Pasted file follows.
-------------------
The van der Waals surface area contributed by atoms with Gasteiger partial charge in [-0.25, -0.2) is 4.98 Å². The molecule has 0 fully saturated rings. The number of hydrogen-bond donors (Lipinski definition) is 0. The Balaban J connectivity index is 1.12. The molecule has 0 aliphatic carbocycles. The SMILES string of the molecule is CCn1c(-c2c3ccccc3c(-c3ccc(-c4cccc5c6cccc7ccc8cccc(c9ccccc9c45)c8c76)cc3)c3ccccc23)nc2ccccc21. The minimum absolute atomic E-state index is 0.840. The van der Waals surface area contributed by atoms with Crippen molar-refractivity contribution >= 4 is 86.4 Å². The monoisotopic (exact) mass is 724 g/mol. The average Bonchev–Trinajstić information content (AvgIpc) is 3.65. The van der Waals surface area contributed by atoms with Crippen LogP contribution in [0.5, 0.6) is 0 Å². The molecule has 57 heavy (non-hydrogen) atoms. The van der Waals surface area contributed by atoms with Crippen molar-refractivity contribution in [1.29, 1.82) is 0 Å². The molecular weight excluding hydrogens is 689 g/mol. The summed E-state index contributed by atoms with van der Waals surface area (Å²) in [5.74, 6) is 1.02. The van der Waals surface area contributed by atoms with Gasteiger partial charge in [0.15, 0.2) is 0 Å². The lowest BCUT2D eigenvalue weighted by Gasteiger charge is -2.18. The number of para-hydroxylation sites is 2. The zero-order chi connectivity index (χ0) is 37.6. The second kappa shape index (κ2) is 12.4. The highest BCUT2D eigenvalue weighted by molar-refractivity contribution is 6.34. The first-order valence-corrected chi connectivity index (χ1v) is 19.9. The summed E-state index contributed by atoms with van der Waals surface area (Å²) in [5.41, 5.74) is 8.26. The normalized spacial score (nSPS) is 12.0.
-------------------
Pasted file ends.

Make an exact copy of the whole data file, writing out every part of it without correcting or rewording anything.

The van der Waals surface area contributed by atoms with Gasteiger partial charge in [-0.25, -0.2) is 4.98 Å². The molecule has 0 fully saturated rings. The number of hydrogen-bond donors (Lipinski definition) is 0. The Balaban J connectivity index is 1.12. The molecule has 0 aliphatic carbocycles. The SMILES string of the molecule is CCn1c(-c2c3ccccc3c(-c3ccc(-c4cccc5c6cccc7ccc8cccc(c9ccccc9c45)c8c76)cc3)c3ccccc23)nc2ccccc21. The minimum absolute atomic E-state index is 0.840. The van der Waals surface area contributed by atoms with Crippen molar-refractivity contribution >= 4 is 86.4 Å². The monoisotopic (exact) mass is 724 g/mol. The average Bonchev–Trinajstić information content (AvgIpc) is 3.65. The van der Waals surface area contributed by atoms with Crippen LogP contribution in [0.5, 0.6) is 0 Å². The molecule has 57 heavy (non-hydrogen) atoms. The van der Waals surface area contributed by atoms with Crippen molar-refractivity contribution in [1.29, 1.82) is 0 Å². The molecular weight excluding hydrogens is 689 g/mol. The summed E-state index contributed by atoms with van der Waals surface area (Å²) in [5.74, 6) is 1.02. The van der Waals surface area contributed by atoms with Gasteiger partial charge in [0.15, 0.2) is 0 Å². The lowest BCUT2D eigenvalue weighted by Gasteiger charge is -2.18. The number of para-hydroxylation sites is 2. The zero-order chi connectivity index (χ0) is 37.6. The second kappa shape index (κ2) is 12.4. The highest BCUT2D eigenvalue weighted by molar-refractivity contribution is 6.34. The first-order valence-corrected chi connectivity index (χ1v) is 19.9. The summed E-state index contributed by atoms with van der Waals surface area (Å²) in [5.41, 5.74) is 8.26. The normalized spacial score (nSPS) is 12.0.